So when a soccer player heads back out onto the field after suffering an apparent concussion and elicits serious criticism, this should be a wake-up call to the NHL. If soccer players without "armor" who run much slower than NHL skaters can move are in serious jeopardy, then what on earth are we doing letting Dale Weise make his own decision about playing through an obvious concussion?

I would normally say that it will probably take a player suffering a serious or fatal concussion-related injury to change things, but Derek Boogaard's sad passing apparently isn't going to be enough. What other tragedies need to happen for the NHL to start pushing past the "tough it out" mantra and taking brain injuries seriously?

1. If You Want to Grow the Game, then Show People the Game

There's no point ranting about ancient blackout rules here (this is a good start, though). Let me instead share an anecdote which will serve as foolproof evidence that I am correct:

I was sitting in front of a Coffee Bean & Tea Leaf a few Saturdays ago when a random guy behind us suddenly jumped up and starting shouting like crazy. We looked over and saw a grinning man with earbuds holding his phone and pumping his fist. The reason? This goal. The people I was with promptly started asking him about the game he was watching, and he explained a little bit about Messi, Maradona's legacy, and the importance of not tying with Iran in that situation. Those people were not soccer fans, but they proceeded to pull up that goal on the computer when they got home, and I know for a fact that they watched more World Cup games after that morning than they had ever watched in their lives.

To be fair, the NHL is working on this, and the only kind of awful NBC Sports Live Extra app is one newer option for watching playoff games. But local blackout rules can still prevent casual fans from watching the really big games, and guess what? A large chunk of the future viewers the NHL is hoping to hook are not going to be watching games at home on the couch with a satellite or cable television subscription.

We can compromise, NHL. Make it an extra $10/month for the Blackout Package or something. Make it $20 and give the local team half of that fee to help compensate them for the ticket that I totally would have bought otherwise. But let people see your product. Don't make me keep begging.

And really, it's the least you can do for all those times I've had to patiently instruct a server/bartender/Carl's Jr. attendant that OLN/Versus/NBC Sports is indeed a real channel with real sports on it, please check again. Actually, may I just have the remote, please?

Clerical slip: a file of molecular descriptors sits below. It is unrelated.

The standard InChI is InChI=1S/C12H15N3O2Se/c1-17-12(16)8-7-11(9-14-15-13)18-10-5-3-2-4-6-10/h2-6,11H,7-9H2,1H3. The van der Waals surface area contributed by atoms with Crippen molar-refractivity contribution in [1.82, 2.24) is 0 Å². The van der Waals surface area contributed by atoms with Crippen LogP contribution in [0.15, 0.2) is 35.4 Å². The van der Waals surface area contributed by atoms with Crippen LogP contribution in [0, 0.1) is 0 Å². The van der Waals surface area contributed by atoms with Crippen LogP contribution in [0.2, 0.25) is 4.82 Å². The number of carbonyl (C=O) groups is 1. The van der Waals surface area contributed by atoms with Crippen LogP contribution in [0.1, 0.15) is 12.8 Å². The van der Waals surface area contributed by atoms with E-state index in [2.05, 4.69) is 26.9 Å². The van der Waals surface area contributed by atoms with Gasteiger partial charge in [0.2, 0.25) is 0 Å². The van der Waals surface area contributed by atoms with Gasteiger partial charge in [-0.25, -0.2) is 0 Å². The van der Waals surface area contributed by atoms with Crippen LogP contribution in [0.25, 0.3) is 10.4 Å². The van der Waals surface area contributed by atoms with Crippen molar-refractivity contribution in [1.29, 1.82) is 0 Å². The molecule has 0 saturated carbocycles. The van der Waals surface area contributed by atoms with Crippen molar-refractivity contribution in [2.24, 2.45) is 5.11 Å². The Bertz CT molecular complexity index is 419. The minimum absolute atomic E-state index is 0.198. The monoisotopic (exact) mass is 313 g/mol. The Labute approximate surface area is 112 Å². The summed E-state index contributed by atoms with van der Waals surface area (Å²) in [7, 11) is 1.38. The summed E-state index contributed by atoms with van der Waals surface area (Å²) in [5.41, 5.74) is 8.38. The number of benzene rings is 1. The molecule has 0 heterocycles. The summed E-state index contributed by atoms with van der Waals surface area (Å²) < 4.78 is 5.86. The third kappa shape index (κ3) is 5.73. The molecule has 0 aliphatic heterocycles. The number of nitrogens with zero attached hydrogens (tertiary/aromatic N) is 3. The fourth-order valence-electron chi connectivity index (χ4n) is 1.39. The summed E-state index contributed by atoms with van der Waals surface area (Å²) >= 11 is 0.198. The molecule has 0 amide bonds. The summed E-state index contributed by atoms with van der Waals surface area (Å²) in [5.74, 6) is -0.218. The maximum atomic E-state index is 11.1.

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Monday Links are here just for you. You deserve them. You work so hard.

Devin Shore has no regrets about his decision to play college hockey instead of fleeing to the idyllic land of the OHL. [Stars Inside Edge]

Missed this last week. Apparently Nashville is still in the throes of Grief stage one, as On the Forecheck considers whether the Preds would be better off signing Derek Roy. Intervention! [On the Forecheck]

Mile High Hockey takes a look at Colorado’s summer thus far, which is really just so nice for them and their adorable new Jarome and Daniel that they see competing with Dallas for the third spot in the division. [Mile High Hockey]

Reminder: Jori Lehtera is going to be good. Maybe even as good as Fabian Brunnstrom, but let’s see him reach three goals faster than Fabs did before we decide that. [St. Louis Game Time]

Two Sharks links here: Is San Jose in deep trouble? Well, yeah, probably, but at least they are proactive, e.g. their protest against the protest against their ice girls! [Puck Daddy]

Raw Charge has a post up about the Morrow signing. Guess if the word "veteran" is mentioned more than three times. Guess "yes." [Raw Charge]

Here’s a deeper look at the situations surrounding Vladimir Sobotka’s possible exodus to the KHL. [Russian Machine Never Breaks]

Ted Leonis thinks that the Capitals’ defense is the "deepest" it’s been since he took over the team. Perhaps a good choice of words when you consider other deep things like big holes, and how easy it is to get out of them. [Pro Hockey Talk]

The AHL and the PHPA agreed to extend their CBA for another year. Yes, that’s right – they negotiated a CBA without a work stoppage, and players are saying nice things about the league president. Also, did you know Maxime Fortunus has been a PHPA player rep for five years? Now you do. [Hundred Degree Hockey]

For my fellow jersey nerds, Icethetics had two worthwhile posts over the last couple of days, one about the letters and symbols hidden inside logos, and another post on the launch of 3rd jerseys in the 90’s. (I still love that Penguins sweater.) [Icethetics]

Switching gears now to commemorate that little soccer camp that just wrapped up down in Brazil. If you haven’t seen this, Seth Vertelney did a fantastic in-depth look at the wonderful 1994 summer that got U.S. Soccer off the ground, kick-started (oh ho!) MLS, and made Tab Ramos a household name for a season. Also, watch that Balboa bicycle kick a hundred times. [SB Nation]